In February 2019, we launched the national Horse Wise podcast, where we share stories about horses and people — and what they teach each other.

Hosted by Lynn Reardon, the podcast includes interviews, tales of big personality horses and entertaining anecdotes about her learning experiences asa lifelong student of the horse.

As of September 2019, the Horse Wise podcast has listeners in 45 states (plus District of Columbia and Puerto Rico) and 11 countries outside the US (a total of 366 cities/regions overall). We are thrilled with the growing popularity of the podcast and look forward to future expansion!

The Horse Wise podcast shares stories of horses and people – and what they teach each other. Horses bring wisdom, humor, athleticism and inspiration into our lives. Join host Lynn Reardon as she encounters entertaining characters (horse and human) on her own horsemanship journey.
How a television crew, a slightly feral horse and a cold morning reminded me to take my own advice.
by Lynn Reardon

In this episode, I tell a recent story about taking my own advice from the podcast. In Episode 28, I shared some ways you can improve your horsemanship and riding during forced periods away from the barn (due to weather, work commitments, injury, etc). Due to family illness, I haven’t been able to ride or work with the horses consistently. I followed many of the strategies that I described in Episode 28, to make good use of the my limited time with the horses. As luck would have it, I was then contacted by a television series that wanted to do an episode about my work with the horses and horsemanship in general. It sounded like a fun opportunity! 

They wanted to film a session of me working with a horse as the sun rose behind us. Which meant being “on set” well before dawn — on a extra cold, dark morning preceded by days of wet weather. The horse I planned to use (who had been in more consistent work) had become feral due to the cold and was running around his pasture happily. His pasture buddy (Cozy) was less feral and more open to be haltered. But I hadn’t worked with Cozy in weeks. And here I was, taking him up to the arena in the pitch dark morning. Where a camera crew and lots of chaotic activity awaited him. Fortunately, my own podcast advice from Episode 28 kicked in and helped the session go smoothly.

At Horse Wise, I teach people tools so that they can learn how to coach themselves and their horses to progress together as a team. It’s a fun process that shows you how build a good partnership with your horse (in a practical, straightforward way). If you’d like more information on mindset practices, audio coaching or general Horse Services, please visit our website for more information:  http://horsewisecoach.com/ And if you’d like to keep up with our news and updates, please join our email list or follow us on social media: https://www.facebook.com/HorseWiseCoach/ https://www.instagram.com/horse_wise/ )

How a television crew, a slightly feral horse and a cold morning reminded me to take my own advice.
How to improve your riding when you can’t ride for extended periods (due to circumstances beyond your control).
How to tell the difference between a shut down horse and a truly calm horse. And why that distinction is so important.
What does your car and groceries have to do with horses? A fun winter exercise you can do (no matter how cold the weather).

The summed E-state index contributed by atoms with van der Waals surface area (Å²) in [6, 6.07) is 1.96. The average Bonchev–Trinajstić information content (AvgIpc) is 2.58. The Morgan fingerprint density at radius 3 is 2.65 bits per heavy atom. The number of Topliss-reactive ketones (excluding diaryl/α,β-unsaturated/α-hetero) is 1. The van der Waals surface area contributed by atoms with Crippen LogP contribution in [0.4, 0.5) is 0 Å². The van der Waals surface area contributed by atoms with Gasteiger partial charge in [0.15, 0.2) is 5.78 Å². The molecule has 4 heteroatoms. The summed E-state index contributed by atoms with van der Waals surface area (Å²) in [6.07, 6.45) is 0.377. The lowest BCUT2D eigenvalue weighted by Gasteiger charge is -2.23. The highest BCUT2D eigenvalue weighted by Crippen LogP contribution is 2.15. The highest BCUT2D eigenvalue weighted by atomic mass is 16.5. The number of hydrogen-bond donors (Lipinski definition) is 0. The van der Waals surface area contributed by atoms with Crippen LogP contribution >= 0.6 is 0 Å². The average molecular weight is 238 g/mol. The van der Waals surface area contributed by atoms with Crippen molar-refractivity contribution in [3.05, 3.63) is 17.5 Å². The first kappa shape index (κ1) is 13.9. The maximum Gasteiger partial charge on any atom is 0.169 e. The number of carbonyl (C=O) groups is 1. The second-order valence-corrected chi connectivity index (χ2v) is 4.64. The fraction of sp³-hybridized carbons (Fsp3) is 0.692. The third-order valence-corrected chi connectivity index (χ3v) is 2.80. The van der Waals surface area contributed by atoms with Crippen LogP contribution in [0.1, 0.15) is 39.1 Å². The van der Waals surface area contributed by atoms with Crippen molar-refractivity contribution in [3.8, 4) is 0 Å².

How the nicest people can sometimes create the biggest trouble for their horses.
How I learned to embrace my inner horse geek (thanks to Ray Hunt). And why that made all the difference to me (and to the horses).
What I’ve learned from doing the Horse Wise podcast. A look back at the podcast highlights of 2019.
Believe in your horse, so your horse can believe in you. A simple quote from Ray Hunt that contains so much wisdom.
The biggest mistake you can make when a ride doesn’t go well – and how the solution involves you, giant muddy puppies and a sense of humor.
What kind of qualities does your dream horse have? Find out how I discovered my dream horse this year — much to my surprise and delight.
Meet Erin Shea of Thoroughbred Aftercare Alliance. Erin is a marketing genius, a talented journalist and a dedicated fan of OTTBs. Especially one named Turbo Booster.
Meet Erin Crady of Thoroughbred Charities of America. Behind her quiet, multitasking ninja facade, Erin is a true TB aftercare trailblazer, natural disaster hero and rugged pack trip rider.
Where to start with your horse? Three simple areas to focus on (without fancy bits, astrology signs or complex training methods).
Meet Sarah Coleman of New Vocations Racehorse Adoption Program. A hilarious superhero, Sarah runs on pink glitter, unicorn images, cheesy quotes and the biggest work ethic ever.
Dr. Jyme Nichols of Bluebonnet Feeds on equine nutrition, Captain Crunch, leaky gut and Snickers bars. The most fun discussion of horse feed science ever!
Meet Jennifer Holme. A dedicated rider discusses how classical horsemanship helps her dressage goals and partnership with her horses (Teddy and Jade).
The story of Shadow Warrior, the bravest (and most dangerous) horse I ever owned.
What exactly is Horse Wise? The story of my background with horses, the history of Horse Wise and how learning from the horses drew me into the world of coaching.
A frustrated cowboy couldn’t figure out why his mare was so bad at cow work. How he discovered that the mare was a mirror of his own expectations, thanks to a tactful clinician.
Jessica wondered why her horse Blaze was misbehaving “all of a sudden." How small steps had literally led them to the wrong destination. A CSI case of horse behavior investigation.